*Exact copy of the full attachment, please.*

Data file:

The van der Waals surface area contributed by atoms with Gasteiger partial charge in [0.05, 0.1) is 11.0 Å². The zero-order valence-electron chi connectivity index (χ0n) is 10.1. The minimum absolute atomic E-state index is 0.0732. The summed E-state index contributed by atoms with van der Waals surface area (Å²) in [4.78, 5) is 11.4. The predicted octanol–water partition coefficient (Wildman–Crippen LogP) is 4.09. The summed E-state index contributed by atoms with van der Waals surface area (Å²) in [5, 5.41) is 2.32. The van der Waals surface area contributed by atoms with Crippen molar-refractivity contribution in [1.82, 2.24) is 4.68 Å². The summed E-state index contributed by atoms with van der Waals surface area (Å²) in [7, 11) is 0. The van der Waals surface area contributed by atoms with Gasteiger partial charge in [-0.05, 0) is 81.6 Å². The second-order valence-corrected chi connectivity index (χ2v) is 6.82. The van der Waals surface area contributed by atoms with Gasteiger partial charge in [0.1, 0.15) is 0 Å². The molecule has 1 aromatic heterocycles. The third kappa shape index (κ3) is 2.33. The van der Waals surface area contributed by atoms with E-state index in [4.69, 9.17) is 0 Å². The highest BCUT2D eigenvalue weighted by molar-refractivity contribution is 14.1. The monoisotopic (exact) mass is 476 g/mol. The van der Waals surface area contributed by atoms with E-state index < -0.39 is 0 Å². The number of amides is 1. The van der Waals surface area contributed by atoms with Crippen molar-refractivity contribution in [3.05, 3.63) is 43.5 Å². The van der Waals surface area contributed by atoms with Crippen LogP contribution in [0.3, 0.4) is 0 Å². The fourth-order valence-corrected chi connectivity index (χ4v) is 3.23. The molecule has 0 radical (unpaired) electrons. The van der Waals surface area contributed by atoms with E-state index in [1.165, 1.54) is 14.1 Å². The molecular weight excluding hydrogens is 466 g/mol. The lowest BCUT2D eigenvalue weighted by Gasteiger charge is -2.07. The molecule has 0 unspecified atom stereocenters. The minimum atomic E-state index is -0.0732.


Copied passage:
The van der Waals surface area contributed by atoms with Gasteiger partial charge in [0.05, 0.1) is 11.0 Å². The zero-order valence-electron chi connectivity index (χ0n) is 10.1. The minimum absolute atomic E-state index is 0.0732. The summed E-state index contributed by atoms with van der Waals surface area (Å²) in [4.78, 5) is 11.4. The predicted octanol–water partition coefficient (Wildman–Crippen LogP) is 4.09. The summed E-state index contributed by atoms with van der Waals surface area (Å²) in [5, 5.41) is 2.32. The van der Waals surface area contributed by atoms with Crippen molar-refractivity contribution in [1.82, 2.24) is 4.68 Å². The summed E-state index contributed by atoms with van der Waals surface area (Å²) in [7, 11) is 0. The van der Waals surface area contributed by atoms with Gasteiger partial charge in [-0.05, 0) is 81.6 Å². The second-order valence-corrected chi connectivity index (χ2v) is 6.82. The van der Waals surface area contributed by atoms with Gasteiger partial charge in [0.1, 0.15) is 0 Å². The molecule has 1 aromatic heterocycles. The third kappa shape index (κ3) is 2.33. The van der Waals surface area contributed by atoms with E-state index in [4.69, 9.17) is 0 Å². The highest BCUT2D eigenvalue weighted by molar-refractivity contribution is 14.1. The monoisotopic (exact) mass is 476 g/mol. The van der Waals surface area contributed by atoms with E-state index < -0.39 is 0 Å². The number of amides is 1. The van der Waals surface area contributed by atoms with Crippen molar-refractivity contribution in [3.05, 3.63) is 43.5 Å². The van der Waals surface area contributed by atoms with Crippen LogP contribution in [0.3, 0.4) is 0 Å². The fourth-order valence-corrected chi connectivity index (χ4v) is 3.23. The molecule has 0 radical (unpaired) electrons. The van der Waals surface area contributed by atoms with E-state index in [1.165, 1.54) is 14.1 Å². The molecular weight excluding hydrogens is 466 g/mol. The lowest BCUT2D eigenvalue weighted by Gasteiger charge is -2.07. The molecule has 0 unspecified atom stereocenters. The minimum atomic E-state index is -0.0732.